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Advanced Lighting Technology, the HID
The lighting technology for automotive use have come a long way, and 10 years ago, the industry took a major jump with the introduction of HID (high-intensity discharge) lamp systems. Since than, it has become OEM in many cars and have become familiar with many people as "those bright blues on expensive cars." However, with wider use of HID today, the prices have come down to a point where many will consider it as an option to upgrade to them... So in order to assist in making your choice, I wrote this article to better inform you before you jump in... Let's take a look first though, at what makes a good headlight...other than bulbs or lighting systems. HOUSINGS It makes a big difference depending on which type of H4 light "HOUSING" you use, if… you're talking about something that was converted from sealed beam units.
MR2's and retracted light Corolla fit the description here… First, while the bulbs can make a big difference in brightness and color, without accurate focus and reflectivity, the output will not be sharp or bright in directions where you need the light. Many less expensive housings use low-translucency glass or plastic that hinder light output, and many have less than adequate reflector designs. Cheap units also fade in color or become cloudy with age. Hella, Cibie, Stanley, and Koito makes very high quality housings because it’s their business to supply OEM housings as well. Among these, if you like the flat-clear lens look, I can recommend nothing other than Stanley MR (Raybrig MR in Japan). These housings have very accurate focus on the reflector and the lenses are made of high impact and high translucency ABS plastic. It takes a lot to scratch or crack them, is very lightweight, and projects the light of high quality bulbs to perform its best. Though I don’t recommend the color reflector units, the standard chrome reflector is top notch. Traditional Halogen Bulbs PIAA and other near-HID frequency H4 bulbs, while some are colored more for fashion than others, you will want to choose them correctly. It’s important to understand how lighting works. Halogen filament bulbs (all modern standard light bulbs including PIAA, and other makes of ‘colored’ bulbs) use similar filament wires that technologically has the ability to make red to lower blue frequencies generally and 3000~3200K range predominance. It’s the combination of these colors that make them yellowish-white. To mask the predominantly yellow lights of these filaments, many brands use colored bulb surfaces to mask the lower frequencies, thereby making it effectively darker but bluer to ‘simulate’ HID. But the fact is the more blue you go the darker the light gets as filament’s original color isn’t available at that frequencies. You may see 4500K halogen but its actually a 3200K filament with all the light basically filtered off by the glass to give you the little tiny bit of the 4500K light produced by the filament, and way off it's peak light output color rabge. So… when choosing bulbs, get clear bubs to make most use of the limited color output of the halogen (sometimes falsely named xenon, or plasma) filament bulbs. Don't be fooled with these terms, HID and Xenon are used in almost every imposter halogen bulbs made. If it doesn't require a ballast installation, it's not a true plasma lamp system. These tinted glass enclosed halogen lights not only have darker light output, they generate lots of heat, change colors in short time, and are not even close to true Xenon Plasma systems.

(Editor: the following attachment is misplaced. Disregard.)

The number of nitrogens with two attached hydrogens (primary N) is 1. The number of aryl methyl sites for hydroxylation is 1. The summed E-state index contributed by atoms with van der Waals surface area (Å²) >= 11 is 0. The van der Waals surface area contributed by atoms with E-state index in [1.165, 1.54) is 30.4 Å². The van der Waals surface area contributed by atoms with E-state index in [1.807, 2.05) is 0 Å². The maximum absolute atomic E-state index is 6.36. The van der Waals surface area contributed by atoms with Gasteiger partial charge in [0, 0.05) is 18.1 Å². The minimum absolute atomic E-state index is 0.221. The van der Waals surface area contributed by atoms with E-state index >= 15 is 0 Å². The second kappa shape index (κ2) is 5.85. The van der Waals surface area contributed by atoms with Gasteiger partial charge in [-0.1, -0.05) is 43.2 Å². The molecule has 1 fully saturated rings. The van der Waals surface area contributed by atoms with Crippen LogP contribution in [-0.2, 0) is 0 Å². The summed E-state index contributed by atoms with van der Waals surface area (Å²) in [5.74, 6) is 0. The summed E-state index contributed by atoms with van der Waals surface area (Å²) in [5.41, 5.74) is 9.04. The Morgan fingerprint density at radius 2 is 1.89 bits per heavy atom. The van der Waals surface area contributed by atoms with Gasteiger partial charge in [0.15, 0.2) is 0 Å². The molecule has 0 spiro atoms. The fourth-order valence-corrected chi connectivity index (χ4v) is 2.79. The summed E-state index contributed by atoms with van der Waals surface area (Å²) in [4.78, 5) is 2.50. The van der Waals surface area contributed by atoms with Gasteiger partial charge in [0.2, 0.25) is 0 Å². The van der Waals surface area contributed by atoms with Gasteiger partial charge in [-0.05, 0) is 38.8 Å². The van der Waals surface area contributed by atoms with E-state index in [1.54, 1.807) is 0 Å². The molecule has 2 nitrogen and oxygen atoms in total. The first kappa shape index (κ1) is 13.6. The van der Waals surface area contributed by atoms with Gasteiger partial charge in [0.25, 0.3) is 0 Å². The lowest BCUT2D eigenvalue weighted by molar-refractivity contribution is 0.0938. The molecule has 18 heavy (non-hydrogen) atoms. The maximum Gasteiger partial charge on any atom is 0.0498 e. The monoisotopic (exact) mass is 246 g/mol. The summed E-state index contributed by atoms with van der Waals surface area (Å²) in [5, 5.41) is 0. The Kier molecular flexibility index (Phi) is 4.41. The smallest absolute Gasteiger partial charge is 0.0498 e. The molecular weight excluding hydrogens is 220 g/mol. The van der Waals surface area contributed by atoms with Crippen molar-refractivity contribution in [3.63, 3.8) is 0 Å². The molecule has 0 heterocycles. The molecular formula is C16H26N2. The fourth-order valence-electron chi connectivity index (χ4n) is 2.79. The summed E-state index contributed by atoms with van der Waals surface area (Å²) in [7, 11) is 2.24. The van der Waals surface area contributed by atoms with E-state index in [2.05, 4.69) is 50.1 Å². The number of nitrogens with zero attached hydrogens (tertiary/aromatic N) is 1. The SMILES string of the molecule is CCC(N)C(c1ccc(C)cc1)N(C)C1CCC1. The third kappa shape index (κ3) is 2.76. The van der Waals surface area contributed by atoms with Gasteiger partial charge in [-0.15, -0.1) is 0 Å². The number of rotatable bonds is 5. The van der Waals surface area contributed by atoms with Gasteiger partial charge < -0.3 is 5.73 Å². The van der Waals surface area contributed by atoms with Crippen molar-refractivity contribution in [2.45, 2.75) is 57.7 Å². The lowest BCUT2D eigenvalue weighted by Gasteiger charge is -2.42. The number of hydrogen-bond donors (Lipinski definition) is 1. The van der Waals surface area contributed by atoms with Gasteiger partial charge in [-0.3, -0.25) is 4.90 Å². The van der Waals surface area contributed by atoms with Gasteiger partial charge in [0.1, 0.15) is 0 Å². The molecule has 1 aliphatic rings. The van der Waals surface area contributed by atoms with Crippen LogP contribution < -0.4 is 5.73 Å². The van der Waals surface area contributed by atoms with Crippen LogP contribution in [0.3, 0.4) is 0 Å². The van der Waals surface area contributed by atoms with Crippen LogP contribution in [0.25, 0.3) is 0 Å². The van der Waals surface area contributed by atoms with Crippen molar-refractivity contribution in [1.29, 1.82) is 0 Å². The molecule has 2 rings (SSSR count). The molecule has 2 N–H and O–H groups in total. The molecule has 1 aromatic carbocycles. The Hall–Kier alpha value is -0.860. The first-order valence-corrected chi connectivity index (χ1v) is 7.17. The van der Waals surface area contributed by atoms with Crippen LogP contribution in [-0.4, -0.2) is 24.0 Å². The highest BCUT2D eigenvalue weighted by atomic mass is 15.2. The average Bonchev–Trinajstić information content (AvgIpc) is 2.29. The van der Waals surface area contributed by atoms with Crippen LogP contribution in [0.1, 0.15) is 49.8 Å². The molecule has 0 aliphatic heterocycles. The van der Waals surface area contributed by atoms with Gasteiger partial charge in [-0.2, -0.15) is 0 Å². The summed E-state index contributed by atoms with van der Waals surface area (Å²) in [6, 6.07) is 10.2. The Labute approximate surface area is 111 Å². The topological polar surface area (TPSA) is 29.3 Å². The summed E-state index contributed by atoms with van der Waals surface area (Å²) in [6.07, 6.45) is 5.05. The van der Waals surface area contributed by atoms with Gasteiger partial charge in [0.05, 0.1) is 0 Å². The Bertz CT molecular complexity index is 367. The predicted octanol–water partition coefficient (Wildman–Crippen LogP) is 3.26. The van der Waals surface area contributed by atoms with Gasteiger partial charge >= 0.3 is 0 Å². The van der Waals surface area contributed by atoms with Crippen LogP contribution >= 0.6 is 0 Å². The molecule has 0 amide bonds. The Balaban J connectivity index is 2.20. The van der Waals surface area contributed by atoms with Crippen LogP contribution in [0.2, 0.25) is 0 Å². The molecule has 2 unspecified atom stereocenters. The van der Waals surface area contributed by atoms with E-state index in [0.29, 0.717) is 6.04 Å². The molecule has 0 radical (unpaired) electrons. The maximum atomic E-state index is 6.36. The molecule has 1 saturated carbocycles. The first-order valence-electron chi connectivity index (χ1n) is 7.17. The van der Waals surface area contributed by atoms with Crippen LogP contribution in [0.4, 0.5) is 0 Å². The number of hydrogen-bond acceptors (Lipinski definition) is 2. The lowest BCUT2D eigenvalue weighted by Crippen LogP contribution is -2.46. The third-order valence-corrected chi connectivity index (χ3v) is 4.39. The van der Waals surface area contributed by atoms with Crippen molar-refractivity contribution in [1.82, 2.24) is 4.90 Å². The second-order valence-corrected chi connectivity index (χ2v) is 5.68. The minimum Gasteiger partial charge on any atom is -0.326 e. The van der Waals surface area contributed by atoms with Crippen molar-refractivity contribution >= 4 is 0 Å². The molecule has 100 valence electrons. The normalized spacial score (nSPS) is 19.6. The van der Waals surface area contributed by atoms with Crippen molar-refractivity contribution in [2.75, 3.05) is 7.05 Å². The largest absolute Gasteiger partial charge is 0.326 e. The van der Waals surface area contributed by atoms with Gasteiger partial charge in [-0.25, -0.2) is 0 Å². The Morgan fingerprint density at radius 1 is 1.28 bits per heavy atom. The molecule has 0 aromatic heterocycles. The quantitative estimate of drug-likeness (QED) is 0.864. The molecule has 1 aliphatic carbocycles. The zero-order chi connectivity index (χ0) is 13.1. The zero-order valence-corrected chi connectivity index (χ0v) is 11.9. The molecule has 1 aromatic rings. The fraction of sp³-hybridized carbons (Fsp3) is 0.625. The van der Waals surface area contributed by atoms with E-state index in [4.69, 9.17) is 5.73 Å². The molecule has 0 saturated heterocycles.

High-Intensity Discharge, Plasma Lighting
true HID PLASMA light source, a arc of plasma gas
Traditional Incandescent and Halogen light source, a filament wire